Sorry for the long silence, gang. This week was an administratively-heavy week. We have several consultative bodies that meet semi-annually, and this was a week for many of those meetings.
I want to encourage this local Church of Cheyenne to attend this Thursday’s Chrism Mass. There are a couple very important celebrations each liturgical year, with significance for the local Church, and the Chrism Mass is at the top of that list.
Each year, the Bishop along with all the preists and deacons of the diocese gather for this Mass. Part of the symbolism of this Mass is the unity between the bishop and his priests.
Ideally, this Mass is to be celebrated on Holy Thursday in the morning, but for more and more dioceses due to very practical considerations such as distance to be travelled, another day in Holy Week is chosen. For some reason, the tradition in this diocese is to gather the Thursday prior to Holy Week.
This Thursday, our priests and deacons will gather in Casper for a day of prayer. Fr. John Horn, SJ will be our presenter. The day will culminate with the Chrism Mass at St. Patrick in Casper at 5:15pm. I want to encourage as many of you as can make this celebration to please make arrangements to be present.
In most places, this Mass is always celebrated at the Cathedral, because it is one of “the celebrations” of the local church each year. However, in this diocese, due to the significant distances to be travelled, we make an accomodation. Two major things happen during this Mass, other than the most significant elements of every Mass, which is the Liturgy of the Word and the Liturgy of the Eucharist.
During the Chrism Mass, the priests annually renew their priestly promises. This is a powerful moment in the life of every priest, as well as for the faithful of the diocese present to witness these public promises. The Church in her wisdom provides this marvelous moment every year to renew and strengthen her priests, in a liturgical atmosphere that also serves to stir a deeper sense of understanding and appreciation within the Church of the gift of Holy Orders.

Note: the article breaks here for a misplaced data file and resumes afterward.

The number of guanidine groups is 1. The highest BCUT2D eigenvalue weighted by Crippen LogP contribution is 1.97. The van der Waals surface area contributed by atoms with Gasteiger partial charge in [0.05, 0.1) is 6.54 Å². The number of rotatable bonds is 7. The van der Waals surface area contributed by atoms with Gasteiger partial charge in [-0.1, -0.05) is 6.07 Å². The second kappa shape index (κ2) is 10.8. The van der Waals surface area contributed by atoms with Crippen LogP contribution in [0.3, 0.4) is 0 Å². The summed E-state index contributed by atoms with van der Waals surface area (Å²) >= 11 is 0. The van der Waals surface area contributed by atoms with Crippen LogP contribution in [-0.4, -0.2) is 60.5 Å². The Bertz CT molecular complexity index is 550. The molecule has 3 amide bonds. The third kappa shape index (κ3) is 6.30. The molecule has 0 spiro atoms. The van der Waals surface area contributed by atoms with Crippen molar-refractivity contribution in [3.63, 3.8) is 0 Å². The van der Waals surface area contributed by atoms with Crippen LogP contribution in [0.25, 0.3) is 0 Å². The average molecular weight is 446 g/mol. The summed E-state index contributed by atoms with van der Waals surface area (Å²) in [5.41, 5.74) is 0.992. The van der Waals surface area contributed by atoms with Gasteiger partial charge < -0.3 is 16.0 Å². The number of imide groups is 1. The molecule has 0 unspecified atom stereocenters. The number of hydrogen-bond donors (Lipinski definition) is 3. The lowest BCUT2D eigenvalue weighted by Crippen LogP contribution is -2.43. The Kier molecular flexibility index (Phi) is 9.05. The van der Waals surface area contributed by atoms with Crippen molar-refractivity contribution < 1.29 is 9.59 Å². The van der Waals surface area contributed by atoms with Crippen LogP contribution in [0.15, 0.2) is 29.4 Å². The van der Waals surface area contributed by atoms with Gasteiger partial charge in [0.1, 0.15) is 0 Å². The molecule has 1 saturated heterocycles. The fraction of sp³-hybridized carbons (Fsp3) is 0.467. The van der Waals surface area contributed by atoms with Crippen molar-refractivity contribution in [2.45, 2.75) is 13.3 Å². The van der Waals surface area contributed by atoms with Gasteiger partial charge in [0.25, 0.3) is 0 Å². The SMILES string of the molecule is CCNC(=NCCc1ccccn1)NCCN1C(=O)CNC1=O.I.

The second major focus of the evening is the blessing of the Holy Oils to be used in the Liturgical Year following Easter. In this celebration, the Oil of Catechumens, the Oil of the Sick, and the Chrism Oil are blessed by the bishop. This is another reason why it is so important that the local church be well represented at this Mass, because the Chrism Mass is a sort of “font” from which flows essential elements that will touch the sacramental life of the Church in the coming year. It is a Mass which not only symbolizes, but “forges” the unity of the church.
Ultimately, the Easter Vigil is the true “font” of the liturgical year, but the Chrism Mass is intimately connected to this “living font” of the Church. So, again, I hope to see a large crowd present at St. Patrick this Thursday evening at 5:15. It is a great celebration!
For the readership from other parts of our Church, I encourage you, if you have never attended a Chrism Mass, find out when yours will be celebrated. Give yourself a treat. Give yourself a real spiritual shot in the arm, and attend the Chrism Mass at your local Cathedral this year!